Transitional justice policy in authoritarian contexts: The case of Egypt

Source: Brookings Institute
Author(s): Noha Aboueldahab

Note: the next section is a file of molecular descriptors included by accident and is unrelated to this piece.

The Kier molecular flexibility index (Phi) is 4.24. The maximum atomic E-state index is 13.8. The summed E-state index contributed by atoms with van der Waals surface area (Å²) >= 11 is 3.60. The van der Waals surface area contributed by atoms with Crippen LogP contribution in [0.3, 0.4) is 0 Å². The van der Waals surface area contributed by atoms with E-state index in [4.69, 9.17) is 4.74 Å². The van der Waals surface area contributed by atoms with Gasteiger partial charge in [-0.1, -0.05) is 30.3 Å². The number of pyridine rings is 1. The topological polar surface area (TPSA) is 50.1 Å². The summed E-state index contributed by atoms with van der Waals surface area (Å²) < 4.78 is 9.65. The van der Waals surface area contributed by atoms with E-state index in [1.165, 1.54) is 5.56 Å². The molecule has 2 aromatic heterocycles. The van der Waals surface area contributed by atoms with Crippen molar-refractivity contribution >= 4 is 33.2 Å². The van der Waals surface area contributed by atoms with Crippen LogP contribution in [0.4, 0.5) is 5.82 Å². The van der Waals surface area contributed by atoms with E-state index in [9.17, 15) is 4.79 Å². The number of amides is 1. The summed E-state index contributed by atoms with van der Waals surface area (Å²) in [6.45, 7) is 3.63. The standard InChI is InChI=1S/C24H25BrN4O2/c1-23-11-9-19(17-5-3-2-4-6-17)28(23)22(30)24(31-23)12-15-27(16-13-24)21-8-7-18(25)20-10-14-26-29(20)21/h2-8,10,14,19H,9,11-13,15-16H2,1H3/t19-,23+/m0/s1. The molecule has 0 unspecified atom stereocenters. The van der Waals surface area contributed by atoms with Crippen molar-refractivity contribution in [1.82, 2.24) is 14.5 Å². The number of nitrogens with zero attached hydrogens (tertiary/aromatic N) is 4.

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Transitional justice has increasingly struggled to provide realistic remedies for societies reeling from conflict or decades of authoritarian rule.[1] The transitional justice field traditionally presumes that transitions occur from violent, authoritarian rule to liberal, democratic rule. Such transitions are, in fact, applicable to only a few cases in the vast number of transitions that have occurred in the last few decades.[2] Renewed authoritarianism in Egypt is an example of the multiple challenges that actors face in their pursuit of transitional justice in diverse, non-liberal contexts. The Egyptian transition presents a significant challenge to this presumed path to liberal democracy and, instead, provides a powerful example of the diversity of transitions and the need to respond creatively to them.[3] Egypt’s “deep state” institutions, for instance, play an important role in its so-called transitional society. It is those very institutions including the judiciary, the police, and other state security and political agencies that normally engage in the pursuit of transitional justice. In the Egyptian context, however, such deep state institutions use both the language and the tools of transitional justice to entrench authoritarian rule. This is a key difference between the uses of transitional justice in a democratizing state, as opposed to one in which authoritarian rule re-emerges…..

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